But the Supreme Court has quashed the judgment of the Court of Appeal. The Supreme Court points out that the EU Court of Justice simply has stipulated in the Google Spain judgment that
‘the fundamental rights of an individual as meant in Articles 7 and 8 of the Charter (the right to respect for private life and the protection of personal data), as a general rule, override, and therefore take precedence over, the economic interest of the operator of the search engine and the legitimate interest of internet users potentially interested in having access to the search results concerned. In specific cases this may be different, depending on “the nature of the information in question and its sensitivity for the data subject’s private life and on the interest of the public in having that information, an interest which may vary, in particular, according to the role played by the data subject in public life”.’
So, the interest of individuals in (protection of) their privacy, as a general rule, prevails over the interest of the internet users in information and over the economic interest of the operator of the search engine. This will only be different in specific cases. Also if the publicity (on the source site) on the conviction of the appellant is legitimate, this does not mean that the claim against the search engine to delete search results must be rejected “even, as the case may be, when its publication in itself on those [web] pages is lawful”. In clarification of this: the right to be forgotten only extends to search engines and not to media.
The Supreme Court has established that the Court of Appeal did not consider at all the interest of the public to obtain information about the conviction of the appellant while using the appellant’s full name when performing a search, and neither whether the appellant, for instance, plays a role in public life and, if so, which role. According to the Supreme Court, the mere fact that the appellant was convicted in the first instance of a serious crime and that this generated publicity is insufficient to reject his claim. The Supreme Court furthermore points out that the Court of Appeal has insufficiently taken into account the interest of the appellant, including that his conviction is not irrevocable.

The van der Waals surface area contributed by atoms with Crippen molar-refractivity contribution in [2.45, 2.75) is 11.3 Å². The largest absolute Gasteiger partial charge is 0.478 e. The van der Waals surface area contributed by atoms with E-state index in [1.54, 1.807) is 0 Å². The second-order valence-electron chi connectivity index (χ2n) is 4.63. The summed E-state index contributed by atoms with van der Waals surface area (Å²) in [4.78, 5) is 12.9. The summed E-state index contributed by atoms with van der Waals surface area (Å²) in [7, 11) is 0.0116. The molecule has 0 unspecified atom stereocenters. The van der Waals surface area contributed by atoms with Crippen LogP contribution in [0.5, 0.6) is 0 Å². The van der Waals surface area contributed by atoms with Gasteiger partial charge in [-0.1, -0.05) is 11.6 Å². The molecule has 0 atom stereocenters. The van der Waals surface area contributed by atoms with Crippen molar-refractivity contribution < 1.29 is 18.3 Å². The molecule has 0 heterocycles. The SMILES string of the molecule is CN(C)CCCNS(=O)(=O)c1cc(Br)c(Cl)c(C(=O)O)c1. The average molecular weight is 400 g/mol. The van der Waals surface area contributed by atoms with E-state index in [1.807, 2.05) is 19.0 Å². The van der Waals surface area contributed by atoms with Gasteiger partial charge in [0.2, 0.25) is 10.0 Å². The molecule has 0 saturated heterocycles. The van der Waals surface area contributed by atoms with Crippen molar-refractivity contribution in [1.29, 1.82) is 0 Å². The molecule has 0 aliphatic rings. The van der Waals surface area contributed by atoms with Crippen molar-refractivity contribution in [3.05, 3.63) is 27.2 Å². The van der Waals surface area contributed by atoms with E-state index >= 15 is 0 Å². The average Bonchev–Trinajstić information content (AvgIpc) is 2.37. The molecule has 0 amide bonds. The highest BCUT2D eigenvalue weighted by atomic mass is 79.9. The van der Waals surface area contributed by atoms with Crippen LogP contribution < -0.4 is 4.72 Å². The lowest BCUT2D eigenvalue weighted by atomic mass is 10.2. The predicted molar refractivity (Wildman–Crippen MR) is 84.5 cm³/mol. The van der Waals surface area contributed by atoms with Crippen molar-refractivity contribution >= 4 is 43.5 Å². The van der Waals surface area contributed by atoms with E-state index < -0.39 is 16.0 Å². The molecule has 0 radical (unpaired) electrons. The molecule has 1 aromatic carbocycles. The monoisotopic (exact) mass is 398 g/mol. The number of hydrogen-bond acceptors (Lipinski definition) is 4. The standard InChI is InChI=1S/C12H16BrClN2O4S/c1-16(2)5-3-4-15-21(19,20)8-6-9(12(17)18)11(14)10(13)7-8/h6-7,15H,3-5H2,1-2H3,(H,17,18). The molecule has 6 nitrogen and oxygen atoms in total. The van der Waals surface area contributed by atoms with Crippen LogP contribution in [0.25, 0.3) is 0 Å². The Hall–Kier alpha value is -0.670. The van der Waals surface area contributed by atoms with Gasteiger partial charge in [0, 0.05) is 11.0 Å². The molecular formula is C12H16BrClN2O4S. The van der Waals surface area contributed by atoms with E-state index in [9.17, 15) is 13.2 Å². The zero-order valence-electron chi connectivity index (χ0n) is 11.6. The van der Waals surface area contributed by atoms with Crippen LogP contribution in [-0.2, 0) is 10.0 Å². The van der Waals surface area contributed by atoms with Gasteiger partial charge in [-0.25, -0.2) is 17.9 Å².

The conclusion is that the Supreme Court has fully followed the grounds (of: considerations) of the Google Spain judgment.
Could the Supreme Court have ruled differently? Yes indeed. The Supreme Court could at least have conveyed some doubt, something that is quite often mentioned in professional literature (for instance elaborately here, and on our own blog here) in response to the Google Spain judgment. After all, it is established case law of the ECHR and the Supreme Court that there is no internal order of precedence between the right to privacy on the one hand, and the right of the freedom of expression and the right to receive information (the freedom of information) on the other hand. The Google Spain judgment has ended this balance far too easily. It would have been to the Supreme Court’s credit if it would in any case have gone into this discussion, which could not have escaped its attention. Incidentally, in his opinion in this case, the procurator general to the Supreme Court(Langemeijer) did point out the ongoing discussion about the Google Spain judgment. The Supreme Court has not followed his advice – rejection of the appeal in cassation against Google Inc.
This post originally appeared on the Media Report blog and is reproduced with permission and thanks.